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Higgins’s remarks about North’s ‘segregated’ schools spark anger



President Michael D Higgins has provoked the ire of churches and politicians on both sides of the sectarian divide in Northern Ireland for denouncing the North’s segregated education system as dangerous and shameful.

The unusually united criticism of Mr Higgins was led by the chair of the Council for Catholic Maintained Schools (CCMS), Bishop Donal McKeown, who accused him of peddling a “simplistic caricature”.

Speaking on Thursday, Mr Higgins told a conference organised by the All-Island Women’s Forum and the National Women’s Council of Ireland that NI education remained “shamefully . . . overwhelmingly segregated”.

Integrated education in NI was both needed and “overwhelmingly wanted” and was a “key element to a successful, inclusive and harmonious future”, he told the gathering in Enniskillen, Co Fermanagh.

Responding, Catholic Bishop of Derry Donal McKeown, said parents are choosing schools because of the quality of their teaching and their exam results.

“Some 52 per cent of newcomer children [in NI] opt to go to Catholic schools. Two of the most racially integrated schools are in the Catholic sector in Dungannon and Craigavon,” said the bishop.

Gerry Campbell, the chief executive of the CCMS which oversees more than 440 Catholic-ethos schools across Northern Ireland, said the remarks were “offensive” and “unhelpful”.

‘Unhelpful term’

Challenging Mr Higgins to visit a Catholic-run school, he said schools should not be blamed for sectarianism: “The word ‘segregated’ is not a word we would use. I think it is a very unhelpful term.”

Geography sometimes dictates numbers, he went on: “In the heart of west Belfast the majority are going to be Catholic, in the same way in the heart of unionist East Belfast or Sandy Row, most will be from a Protestant background.

“The word segregated is actually quite offensive, it is a word we take offence to. Catholic schools are open to everybody,” he said, adding that in some places the numbers of non-Catholics in Catholic schools “is quite high”.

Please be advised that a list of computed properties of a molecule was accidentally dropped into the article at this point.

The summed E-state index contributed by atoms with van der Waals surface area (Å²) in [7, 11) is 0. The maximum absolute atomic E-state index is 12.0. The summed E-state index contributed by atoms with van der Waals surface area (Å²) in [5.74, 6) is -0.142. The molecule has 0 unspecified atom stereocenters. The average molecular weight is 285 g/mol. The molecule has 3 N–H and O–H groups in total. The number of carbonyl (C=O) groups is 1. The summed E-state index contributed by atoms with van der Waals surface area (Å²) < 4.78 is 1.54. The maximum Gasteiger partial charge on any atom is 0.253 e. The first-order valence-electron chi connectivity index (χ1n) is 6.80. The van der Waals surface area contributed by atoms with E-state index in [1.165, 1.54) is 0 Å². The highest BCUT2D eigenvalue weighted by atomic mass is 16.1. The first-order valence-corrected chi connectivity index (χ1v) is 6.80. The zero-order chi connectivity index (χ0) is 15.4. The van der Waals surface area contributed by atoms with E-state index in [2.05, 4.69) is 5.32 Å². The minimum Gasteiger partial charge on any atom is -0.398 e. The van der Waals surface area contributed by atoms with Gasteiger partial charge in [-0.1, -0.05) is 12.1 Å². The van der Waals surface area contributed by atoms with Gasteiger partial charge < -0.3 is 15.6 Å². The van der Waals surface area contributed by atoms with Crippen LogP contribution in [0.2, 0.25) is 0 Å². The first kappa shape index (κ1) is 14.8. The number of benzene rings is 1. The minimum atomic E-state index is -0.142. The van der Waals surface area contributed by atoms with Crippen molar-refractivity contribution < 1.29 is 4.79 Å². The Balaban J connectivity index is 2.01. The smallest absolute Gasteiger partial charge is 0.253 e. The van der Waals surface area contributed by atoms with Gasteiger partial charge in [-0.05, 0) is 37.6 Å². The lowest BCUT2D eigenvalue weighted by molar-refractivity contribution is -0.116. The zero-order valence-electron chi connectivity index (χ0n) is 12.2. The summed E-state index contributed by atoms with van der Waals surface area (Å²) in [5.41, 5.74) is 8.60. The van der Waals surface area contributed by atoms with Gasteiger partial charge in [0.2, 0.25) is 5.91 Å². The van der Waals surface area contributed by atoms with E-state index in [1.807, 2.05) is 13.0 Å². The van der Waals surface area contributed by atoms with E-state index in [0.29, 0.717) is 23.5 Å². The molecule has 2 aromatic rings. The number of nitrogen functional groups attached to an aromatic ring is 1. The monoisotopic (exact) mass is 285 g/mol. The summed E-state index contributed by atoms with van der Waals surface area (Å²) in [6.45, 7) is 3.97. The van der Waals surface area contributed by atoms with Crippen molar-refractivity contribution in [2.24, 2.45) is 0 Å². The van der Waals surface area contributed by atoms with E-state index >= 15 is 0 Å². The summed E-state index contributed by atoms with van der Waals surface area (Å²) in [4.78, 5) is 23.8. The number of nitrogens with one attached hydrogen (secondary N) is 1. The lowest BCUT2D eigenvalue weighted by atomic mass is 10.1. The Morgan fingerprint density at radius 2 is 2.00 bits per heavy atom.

Ulster Unionist Party deputy leader and education spokesman Robbie Butler said while “very few” disagreed that integrated education “is a good thing”, Mr Higgins’s analysis “fails to identify the main blockage”.

So-called “controlled” in Northern Ireland – or State-run schools – have 68 per cent pupils from a Protestant background, but just 32 per cent coming from other backgrounds, he said.

“The reality is that what Michael D Higgins sees as an issue in NI mirrors the different sectors in place in the Republic. I would invite him to look at the success of the controlled sector here as a template,” he declared.

‘Tolerance and reconciliation’

The Presbyterian Church in Ireland (PCI) defended the schools it works with as being “far from being inherently sectarian”, but “places where the values of tolerance and reconciliation are actively promoted and learned”.

“To imply otherwise is unfortunate to say the least,” a PCI spokesman said. Meanwhile, teaching unions INTO and the NASUWT both declined to comment, as did the Methodist Church and Church of Ireland.

The criticism was joined by David Campbell, of the Loyalist Community Council, who accused Mr Higgins of having “overstepped the mark of political neutrality” by interfering in “another country”.

Instead, Mr Higgins should reflect on the Republic’s lack of integrated education “due in no small measure to the State-sponsored policy of ethnic cleansing of the Protestant minority over its 100 years of existence,” he added.

A “radical and progressive” education system proposed by Stormont’s first government was stymied “by the complete refusal” of the Catholic Church to relinquish their control of the education of Catholic children, he said.

“Integrated education is undoubtedly part of the answer to our divided society in Northern Ireland, but we will not take lectures from an outsider like Michael Higgins,” he said.



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